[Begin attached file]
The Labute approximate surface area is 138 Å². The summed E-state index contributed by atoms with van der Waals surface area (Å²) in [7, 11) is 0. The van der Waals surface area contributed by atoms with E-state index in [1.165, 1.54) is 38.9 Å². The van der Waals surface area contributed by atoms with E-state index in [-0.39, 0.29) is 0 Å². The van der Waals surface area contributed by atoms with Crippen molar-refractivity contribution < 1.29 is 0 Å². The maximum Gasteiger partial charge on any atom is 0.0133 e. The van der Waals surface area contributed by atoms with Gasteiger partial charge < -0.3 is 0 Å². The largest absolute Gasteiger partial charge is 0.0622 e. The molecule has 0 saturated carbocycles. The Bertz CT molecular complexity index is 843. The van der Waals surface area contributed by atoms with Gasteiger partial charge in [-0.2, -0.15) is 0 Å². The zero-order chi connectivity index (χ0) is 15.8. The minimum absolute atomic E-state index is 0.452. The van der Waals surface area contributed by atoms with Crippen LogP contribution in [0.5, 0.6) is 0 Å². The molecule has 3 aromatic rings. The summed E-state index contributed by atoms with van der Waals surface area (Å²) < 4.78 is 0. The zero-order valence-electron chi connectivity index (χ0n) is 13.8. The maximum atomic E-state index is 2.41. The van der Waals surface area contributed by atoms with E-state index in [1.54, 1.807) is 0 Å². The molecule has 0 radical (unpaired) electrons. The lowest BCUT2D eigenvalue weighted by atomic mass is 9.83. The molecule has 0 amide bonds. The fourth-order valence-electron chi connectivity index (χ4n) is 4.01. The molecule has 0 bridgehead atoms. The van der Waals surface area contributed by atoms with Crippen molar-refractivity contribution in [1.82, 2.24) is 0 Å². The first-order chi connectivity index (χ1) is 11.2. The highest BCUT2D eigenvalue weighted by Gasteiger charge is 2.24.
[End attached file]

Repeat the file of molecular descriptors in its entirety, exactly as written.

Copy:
The Labute approximate surface area is 138 Å². The summed E-state index contributed by atoms with van der Waals surface area (Å²) in [7, 11) is 0. The van der Waals surface area contributed by atoms with E-state index in [1.165, 1.54) is 38.9 Å². The van der Waals surface area contributed by atoms with E-state index in [-0.39, 0.29) is 0 Å². The van der Waals surface area contributed by atoms with Crippen molar-refractivity contribution < 1.29 is 0 Å². The maximum Gasteiger partial charge on any atom is 0.0133 e. The van der Waals surface area contributed by atoms with Gasteiger partial charge < -0.3 is 0 Å². The largest absolute Gasteiger partial charge is 0.0622 e. The molecule has 0 saturated carbocycles. The Bertz CT molecular complexity index is 843. The van der Waals surface area contributed by atoms with Gasteiger partial charge in [-0.2, -0.15) is 0 Å². The zero-order chi connectivity index (χ0) is 15.8. The minimum absolute atomic E-state index is 0.452. The van der Waals surface area contributed by atoms with Crippen LogP contribution in [0.5, 0.6) is 0 Å². The molecule has 3 aromatic rings. The summed E-state index contributed by atoms with van der Waals surface area (Å²) < 4.78 is 0. The zero-order valence-electron chi connectivity index (χ0n) is 13.8. The maximum atomic E-state index is 2.41. The van der Waals surface area contributed by atoms with E-state index in [1.54, 1.807) is 0 Å². The molecule has 0 radical (unpaired) electrons. The lowest BCUT2D eigenvalue weighted by atomic mass is 9.83. The molecule has 0 amide bonds. The fourth-order valence-electron chi connectivity index (χ4n) is 4.01. The molecule has 0 bridgehead atoms. The van der Waals surface area contributed by atoms with Crippen molar-refractivity contribution in [1.82, 2.24) is 0 Å². The first-order chi connectivity index (χ1) is 11.2. The highest BCUT2D eigenvalue weighted by Gasteiger charge is 2.24.